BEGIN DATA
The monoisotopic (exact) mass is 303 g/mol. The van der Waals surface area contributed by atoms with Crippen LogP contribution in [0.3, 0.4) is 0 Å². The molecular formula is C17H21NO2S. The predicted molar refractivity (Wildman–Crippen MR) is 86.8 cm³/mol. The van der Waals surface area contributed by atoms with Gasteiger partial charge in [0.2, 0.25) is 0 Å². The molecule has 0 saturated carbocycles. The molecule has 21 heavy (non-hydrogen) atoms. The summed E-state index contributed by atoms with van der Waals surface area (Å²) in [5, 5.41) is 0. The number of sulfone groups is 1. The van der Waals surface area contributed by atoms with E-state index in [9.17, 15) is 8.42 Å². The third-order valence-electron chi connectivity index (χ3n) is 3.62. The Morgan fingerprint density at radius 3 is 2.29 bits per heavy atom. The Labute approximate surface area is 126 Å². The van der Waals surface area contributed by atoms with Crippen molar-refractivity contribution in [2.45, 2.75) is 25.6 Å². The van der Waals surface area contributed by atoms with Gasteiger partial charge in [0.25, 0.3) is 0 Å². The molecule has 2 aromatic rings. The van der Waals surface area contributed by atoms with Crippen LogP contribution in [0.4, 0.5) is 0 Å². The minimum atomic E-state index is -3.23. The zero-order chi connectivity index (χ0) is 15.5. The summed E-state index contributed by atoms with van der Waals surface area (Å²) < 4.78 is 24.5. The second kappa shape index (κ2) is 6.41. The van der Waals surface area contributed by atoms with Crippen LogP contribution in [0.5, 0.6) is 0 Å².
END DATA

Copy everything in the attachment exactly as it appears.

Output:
The monoisotopic (exact) mass is 303 g/mol. The van der Waals surface area contributed by atoms with Crippen LogP contribution in [0.3, 0.4) is 0 Å². The molecular formula is C17H21NO2S. The predicted molar refractivity (Wildman–Crippen MR) is 86.8 cm³/mol. The van der Waals surface area contributed by atoms with Gasteiger partial charge in [0.2, 0.25) is 0 Å². The molecule has 0 saturated carbocycles. The molecule has 21 heavy (non-hydrogen) atoms. The summed E-state index contributed by atoms with van der Waals surface area (Å²) in [5, 5.41) is 0. The number of sulfone groups is 1. The van der Waals surface area contributed by atoms with E-state index in [9.17, 15) is 8.42 Å². The third-order valence-electron chi connectivity index (χ3n) is 3.62. The Morgan fingerprint density at radius 3 is 2.29 bits per heavy atom. The Labute approximate surface area is 126 Å². The van der Waals surface area contributed by atoms with Crippen molar-refractivity contribution in [2.45, 2.75) is 25.6 Å². The van der Waals surface area contributed by atoms with Gasteiger partial charge in [0.25, 0.3) is 0 Å². The molecule has 2 aromatic rings. The van der Waals surface area contributed by atoms with Crippen LogP contribution in [0.4, 0.5) is 0 Å². The minimum atomic E-state index is -3.23. The zero-order chi connectivity index (χ0) is 15.5. The summed E-state index contributed by atoms with van der Waals surface area (Å²) < 4.78 is 24.5. The second kappa shape index (κ2) is 6.41. The van der Waals surface area contributed by atoms with Crippen LogP contribution in [0.5, 0.6) is 0 Å².